Tuesday, July 26, 2005

These Days

What I'm reading:

Every Business Needs an Angel: Getting the Money You Need to Make Your Business Grow by John May and Cal Simmons

Haunted by Chuck Palahniuk

Rules for Revolutionaries: The Capitalist Manifesto for Creating and Marketing New Products and Serivices by Guy Kawasaki

The Kingdom by the Sea by Paul Theroux

What I'm writing:

Outlines for conference sessions on four topics

Sample author proposal that will turn real next week after partner approval

What I've spent the most unproductive time on this week:

Dealing with the phone company.

Most productive:

Looking at finished branding -- logos and colors

Too Hot to Blog

It's been too hot to blog! Actually, it's been too hot to do much. And for every day in the heat, you need a day of recovery. Weather says the heat is supposed to break tomorrow. I'm due to be at the lake boat racing all day Thursday, Friday and Saturday so I hope they're serious. Otherwise, all the PowerBars and Gaterade in the world might be enough to keep me from bonking by 4 p.m. in the afternoon. Of course, a few G&T's downtown for dinner aren't helping me hydrate any faster!

Monday, July 11, 2005

Paul Oakenfold on tour

Paul Oakenfold (one of the country's best known DJs and creator of trance and electronica next to Moby and DJSkribble) performs tonight at Talbott Street. $20 at the door. If you can see this show, do it. More in Intake.

Sunday, July 10, 2005

Pointers Pointers Pointers

I bought a new desk chair for my office and to justify the expense I'm back in the game! Here's what's happening in my world:

Over at Cerulean Blue by LawGeekGurl: Office protocol and Bush's fuzzy science all wrapped up in smart, brief posts (well, as opposed to smart briefs, I'm just guessing here).

Via the fabulous Ms. Laura Lemay at Limon (who spent way too much time, energy and effort reviewing cold brewed coffee last week), we have my new favorite blog, Fat Cyclist. My favorite part of July is watching Tour coverage live in the mornings. And reading his funny, wonderful writing.

And over at Ask Dave Taylor (same author as the Intuitive Life Business Blog) author and business expert Dave Taylor has a nice post for new writers. Inspiring even if you don't write technical books (linked through Joe Wikert's The Average Joe publishing blog.)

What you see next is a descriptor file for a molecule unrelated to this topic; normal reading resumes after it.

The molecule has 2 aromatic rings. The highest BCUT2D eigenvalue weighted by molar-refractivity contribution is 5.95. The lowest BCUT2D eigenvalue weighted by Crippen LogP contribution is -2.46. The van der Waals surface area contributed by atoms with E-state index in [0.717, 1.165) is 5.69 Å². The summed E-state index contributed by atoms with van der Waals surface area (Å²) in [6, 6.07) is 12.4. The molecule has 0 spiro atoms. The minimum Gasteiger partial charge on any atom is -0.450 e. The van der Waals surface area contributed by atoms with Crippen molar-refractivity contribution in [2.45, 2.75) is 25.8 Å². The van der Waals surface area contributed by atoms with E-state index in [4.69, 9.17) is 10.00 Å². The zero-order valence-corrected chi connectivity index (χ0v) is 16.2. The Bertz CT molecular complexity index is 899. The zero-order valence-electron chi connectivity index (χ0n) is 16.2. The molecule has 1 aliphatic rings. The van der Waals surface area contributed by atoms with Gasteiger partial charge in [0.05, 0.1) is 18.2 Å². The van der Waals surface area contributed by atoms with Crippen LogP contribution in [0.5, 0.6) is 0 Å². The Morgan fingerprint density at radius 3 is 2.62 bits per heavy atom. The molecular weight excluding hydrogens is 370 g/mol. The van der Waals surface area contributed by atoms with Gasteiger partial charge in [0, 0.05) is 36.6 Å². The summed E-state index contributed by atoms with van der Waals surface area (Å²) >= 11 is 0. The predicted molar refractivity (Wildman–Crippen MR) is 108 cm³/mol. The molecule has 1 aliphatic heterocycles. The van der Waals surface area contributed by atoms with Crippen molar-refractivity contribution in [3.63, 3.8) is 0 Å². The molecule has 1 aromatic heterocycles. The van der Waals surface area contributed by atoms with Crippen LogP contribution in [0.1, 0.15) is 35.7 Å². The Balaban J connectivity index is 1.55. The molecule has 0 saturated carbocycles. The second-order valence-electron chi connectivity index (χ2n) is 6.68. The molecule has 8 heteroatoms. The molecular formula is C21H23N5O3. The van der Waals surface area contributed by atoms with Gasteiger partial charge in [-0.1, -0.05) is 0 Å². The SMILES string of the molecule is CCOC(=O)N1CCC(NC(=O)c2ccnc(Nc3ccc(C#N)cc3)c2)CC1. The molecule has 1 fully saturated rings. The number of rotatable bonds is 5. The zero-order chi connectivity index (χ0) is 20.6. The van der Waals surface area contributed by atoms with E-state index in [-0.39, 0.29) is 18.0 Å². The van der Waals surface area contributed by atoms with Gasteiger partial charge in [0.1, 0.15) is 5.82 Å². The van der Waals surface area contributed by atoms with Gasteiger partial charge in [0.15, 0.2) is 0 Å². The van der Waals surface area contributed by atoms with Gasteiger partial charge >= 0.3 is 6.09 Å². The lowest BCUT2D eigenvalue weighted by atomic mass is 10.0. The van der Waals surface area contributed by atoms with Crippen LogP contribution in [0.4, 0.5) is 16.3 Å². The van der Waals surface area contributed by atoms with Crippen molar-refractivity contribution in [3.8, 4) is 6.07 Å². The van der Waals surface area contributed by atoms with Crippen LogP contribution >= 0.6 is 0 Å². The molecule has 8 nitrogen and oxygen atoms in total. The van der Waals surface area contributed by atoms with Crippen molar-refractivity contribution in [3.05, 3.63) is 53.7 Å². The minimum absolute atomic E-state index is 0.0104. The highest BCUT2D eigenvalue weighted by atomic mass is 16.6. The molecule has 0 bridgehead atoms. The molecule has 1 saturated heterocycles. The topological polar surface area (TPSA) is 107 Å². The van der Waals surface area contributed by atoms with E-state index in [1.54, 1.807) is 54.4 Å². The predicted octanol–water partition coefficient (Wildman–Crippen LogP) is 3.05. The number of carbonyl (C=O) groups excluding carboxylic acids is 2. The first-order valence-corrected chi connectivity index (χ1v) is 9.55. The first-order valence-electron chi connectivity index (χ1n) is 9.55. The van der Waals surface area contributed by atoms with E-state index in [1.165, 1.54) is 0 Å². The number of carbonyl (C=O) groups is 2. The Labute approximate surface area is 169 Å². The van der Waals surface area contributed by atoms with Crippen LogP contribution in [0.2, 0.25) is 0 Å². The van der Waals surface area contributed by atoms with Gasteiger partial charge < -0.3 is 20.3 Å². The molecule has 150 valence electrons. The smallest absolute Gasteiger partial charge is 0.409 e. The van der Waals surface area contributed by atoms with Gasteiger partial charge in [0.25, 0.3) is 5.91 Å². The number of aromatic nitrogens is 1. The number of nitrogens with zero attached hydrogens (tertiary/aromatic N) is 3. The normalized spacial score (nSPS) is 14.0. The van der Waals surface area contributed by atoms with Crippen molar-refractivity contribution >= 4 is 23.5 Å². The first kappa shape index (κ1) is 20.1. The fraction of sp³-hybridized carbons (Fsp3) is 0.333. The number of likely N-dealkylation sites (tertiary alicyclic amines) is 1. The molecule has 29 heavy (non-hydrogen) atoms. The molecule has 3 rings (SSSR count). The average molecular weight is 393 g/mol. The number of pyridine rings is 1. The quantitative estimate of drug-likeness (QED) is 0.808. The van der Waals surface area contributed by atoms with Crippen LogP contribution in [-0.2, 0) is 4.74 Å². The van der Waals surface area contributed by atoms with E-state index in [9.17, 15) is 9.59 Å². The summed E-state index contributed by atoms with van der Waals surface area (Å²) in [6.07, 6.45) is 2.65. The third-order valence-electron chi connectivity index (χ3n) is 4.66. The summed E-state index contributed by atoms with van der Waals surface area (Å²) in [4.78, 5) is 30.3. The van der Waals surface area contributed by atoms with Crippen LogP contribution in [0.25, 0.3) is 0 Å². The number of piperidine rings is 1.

Book Meme -- Tagged by ER

I'm not much for memes but I was officially tagged by the Erudite Redneck so here you go.

How many books have I owned? I'd say over the years I've probably owned at least 1000 books. I probably have 400 or so in house at any given time. (50 are cookbooks alone, I just counted.) I probably buy 50-75 a year. I admittedly have books stashed in every room of the house like some people hoard food. Coffee table art, architecture and design books in the living room, cookbooks, political, business, historial fiction, nonfiction, poetry, art narrative and popular fiction and non-fiction in the study (as well as travel, dictionaries, reference books, and sailing/boating books), a few cookbooks in the kitchen, and current books I'm reading on nightstand bookshelf. I used to think I would be one of those people overrun with books, but I seem to have hit some sort of stasis. I trade a lot of books back and forth with my father and when I'm ready to do a book purge, I load a few grocery bags up, leave them in my foyer, and let my friends paw through them and take what they want. After a few weeks of being picked over, I load them up and take them to the local used bookstore, where of course, I use what money I get to buy more books.

What was the last book you bought? As noted below, next Amazon order has Haunted by Chuck Palahniuk, Bone in the Throat by Anthony Bourdain, and Cloud Atlas by David Mitchell coming. Last book bought in a bookstore was probably Big Weather by Mark Svenvold. Last book from the library was last week -- Pride and Prejudice in unabridged audio which I also finished reading in hard copy. Didn't have to buy it, though. Already had it.

What was the last book you read? See post below. A nice long list.

What are FIVE (or more) books that have meant a lot to you? Hmmm. This is a nice one. I'm trying to stick with books that really have meant a lot to me for some reason or others not just books I really liked. I'm sure I'll think of more and more brilliant titles later, but for right now, in no particular order, I'd say:

1) We Wish to Inform You That Tomorrow We Will Be Killed With Our Families: Stories from Rwanda, Philip Gourevitch (This book should be required reading for everyone to be a human. A straightforward non-fiction account of how genecide could happen in the last decade plus the foundations of the problem we face with Africa today.)
2) Down and Dirty: The Plot to Steal the Presidency, Jake Tapper (An even-handed account of political history in the 2000 Bush/Gore election)
3) Novel Ideas: Contemporary Authors Share the Creative Process, Barb Shoup and Margaret Love Denman (An inside look at how novelists like Michael Chabon and Wally Lamb work)
4) Another Life: A Memoir of Other People, Michael Korda (Hands down the best book out there on publishing, editing and a life with authors from the S&S editor in chief)
5) Born to Win: A Lifelong Struggle to Capture the America's Cup, John Bertand (An amazing account of the birth of modern sports psychology, technology in boats and the first foreign team to win the America's Cup)
6) The Art of the Start: The Time-Tested Battled-Hardened Guide for Anyone Starting Anything, Guy Kawasaki (The business start-up, no bullshit Bible.)